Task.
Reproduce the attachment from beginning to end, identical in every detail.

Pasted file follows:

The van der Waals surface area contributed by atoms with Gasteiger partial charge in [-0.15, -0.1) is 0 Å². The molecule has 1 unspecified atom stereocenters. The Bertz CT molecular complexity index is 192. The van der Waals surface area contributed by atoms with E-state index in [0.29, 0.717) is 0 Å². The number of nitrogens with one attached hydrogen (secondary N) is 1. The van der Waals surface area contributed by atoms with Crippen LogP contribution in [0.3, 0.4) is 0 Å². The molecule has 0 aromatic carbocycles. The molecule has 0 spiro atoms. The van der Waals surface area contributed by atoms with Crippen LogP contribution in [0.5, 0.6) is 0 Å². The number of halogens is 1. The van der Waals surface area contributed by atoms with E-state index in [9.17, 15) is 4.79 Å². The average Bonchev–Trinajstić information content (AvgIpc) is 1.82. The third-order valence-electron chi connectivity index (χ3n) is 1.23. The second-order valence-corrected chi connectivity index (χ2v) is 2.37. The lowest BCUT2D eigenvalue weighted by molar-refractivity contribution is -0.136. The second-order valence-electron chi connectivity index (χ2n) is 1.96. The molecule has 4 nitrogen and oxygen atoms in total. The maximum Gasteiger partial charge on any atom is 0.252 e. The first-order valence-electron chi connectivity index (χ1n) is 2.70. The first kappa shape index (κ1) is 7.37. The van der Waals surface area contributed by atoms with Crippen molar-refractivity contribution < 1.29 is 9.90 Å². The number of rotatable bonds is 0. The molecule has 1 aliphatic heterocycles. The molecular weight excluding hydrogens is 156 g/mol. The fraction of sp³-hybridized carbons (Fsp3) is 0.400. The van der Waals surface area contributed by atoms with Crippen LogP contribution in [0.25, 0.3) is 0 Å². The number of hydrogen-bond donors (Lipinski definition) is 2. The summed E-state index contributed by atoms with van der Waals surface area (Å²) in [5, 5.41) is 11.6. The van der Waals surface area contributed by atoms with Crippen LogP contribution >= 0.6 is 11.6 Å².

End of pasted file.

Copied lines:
The van der Waals surface area contributed by atoms with Gasteiger partial charge in [-0.15, -0.1) is 0 Å². The molecule has 1 unspecified atom stereocenters. The Bertz CT molecular complexity index is 192. The van der Waals surface area contributed by atoms with E-state index in [0.29, 0.717) is 0 Å². The number of nitrogens with one attached hydrogen (secondary N) is 1. The van der Waals surface area contributed by atoms with Crippen LogP contribution in [0.3, 0.4) is 0 Å². The molecule has 0 aromatic carbocycles. The molecule has 0 spiro atoms. The van der Waals surface area contributed by atoms with Crippen LogP contribution in [0.5, 0.6) is 0 Å². The number of halogens is 1. The van der Waals surface area contributed by atoms with E-state index in [9.17, 15) is 4.79 Å². The average Bonchev–Trinajstić information content (AvgIpc) is 1.82. The third-order valence-electron chi connectivity index (χ3n) is 1.23. The second-order valence-corrected chi connectivity index (χ2v) is 2.37. The lowest BCUT2D eigenvalue weighted by molar-refractivity contribution is -0.136. The second-order valence-electron chi connectivity index (χ2n) is 1.96. The molecule has 4 nitrogen and oxygen atoms in total. The maximum Gasteiger partial charge on any atom is 0.252 e. The first-order valence-electron chi connectivity index (χ1n) is 2.70. The first kappa shape index (κ1) is 7.37. The van der Waals surface area contributed by atoms with Crippen molar-refractivity contribution < 1.29 is 9.90 Å². The number of rotatable bonds is 0. The molecule has 1 aliphatic heterocycles. The molecular weight excluding hydrogens is 156 g/mol. The fraction of sp³-hybridized carbons (Fsp3) is 0.400. The van der Waals surface area contributed by atoms with Crippen LogP contribution in [0.25, 0.3) is 0 Å². The number of hydrogen-bond donors (Lipinski definition) is 2. The summed E-state index contributed by atoms with van der Waals surface area (Å²) in [5, 5.41) is 11.6. The van der Waals surface area contributed by atoms with Crippen LogP contribution >= 0.6 is 11.6 Å².